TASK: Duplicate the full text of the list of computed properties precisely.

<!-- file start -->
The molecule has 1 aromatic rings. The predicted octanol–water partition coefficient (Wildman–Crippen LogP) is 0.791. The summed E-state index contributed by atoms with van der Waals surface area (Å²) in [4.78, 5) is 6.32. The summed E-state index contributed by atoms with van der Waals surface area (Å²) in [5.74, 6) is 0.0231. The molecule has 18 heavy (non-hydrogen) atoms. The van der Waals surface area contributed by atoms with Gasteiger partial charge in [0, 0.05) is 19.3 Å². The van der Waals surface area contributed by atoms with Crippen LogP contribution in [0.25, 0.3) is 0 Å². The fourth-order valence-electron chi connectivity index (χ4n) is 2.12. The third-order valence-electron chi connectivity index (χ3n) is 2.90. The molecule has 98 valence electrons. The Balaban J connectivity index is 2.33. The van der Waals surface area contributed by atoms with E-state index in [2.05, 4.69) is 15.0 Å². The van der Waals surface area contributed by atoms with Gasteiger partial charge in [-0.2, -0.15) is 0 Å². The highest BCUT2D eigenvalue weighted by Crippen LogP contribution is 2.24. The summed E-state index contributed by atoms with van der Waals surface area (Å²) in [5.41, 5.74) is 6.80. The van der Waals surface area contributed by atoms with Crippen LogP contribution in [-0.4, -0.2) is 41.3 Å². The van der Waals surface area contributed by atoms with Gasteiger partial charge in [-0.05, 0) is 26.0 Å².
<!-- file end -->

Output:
The molecule has 1 aromatic rings. The predicted octanol–water partition coefficient (Wildman–Crippen LogP) is 0.791. The summed E-state index contributed by atoms with van der Waals surface area (Å²) in [4.78, 5) is 6.32. The summed E-state index contributed by atoms with van der Waals surface area (Å²) in [5.74, 6) is 0.0231. The molecule has 18 heavy (non-hydrogen) atoms. The van der Waals surface area contributed by atoms with Gasteiger partial charge in [0, 0.05) is 19.3 Å². The van der Waals surface area contributed by atoms with Crippen LogP contribution in [0.25, 0.3) is 0 Å². The fourth-order valence-electron chi connectivity index (χ4n) is 2.12. The third-order valence-electron chi connectivity index (χ3n) is 2.90. The molecule has 98 valence electrons. The Balaban J connectivity index is 2.33. The van der Waals surface area contributed by atoms with E-state index in [2.05, 4.69) is 15.0 Å². The van der Waals surface area contributed by atoms with Gasteiger partial charge in [-0.2, -0.15) is 0 Å². The highest BCUT2D eigenvalue weighted by Crippen LogP contribution is 2.24. The summed E-state index contributed by atoms with van der Waals surface area (Å²) in [5.41, 5.74) is 6.80. The van der Waals surface area contributed by atoms with Crippen LogP contribution in [-0.4, -0.2) is 41.3 Å². The van der Waals surface area contributed by atoms with Gasteiger partial charge in [-0.05, 0) is 26.0 Å².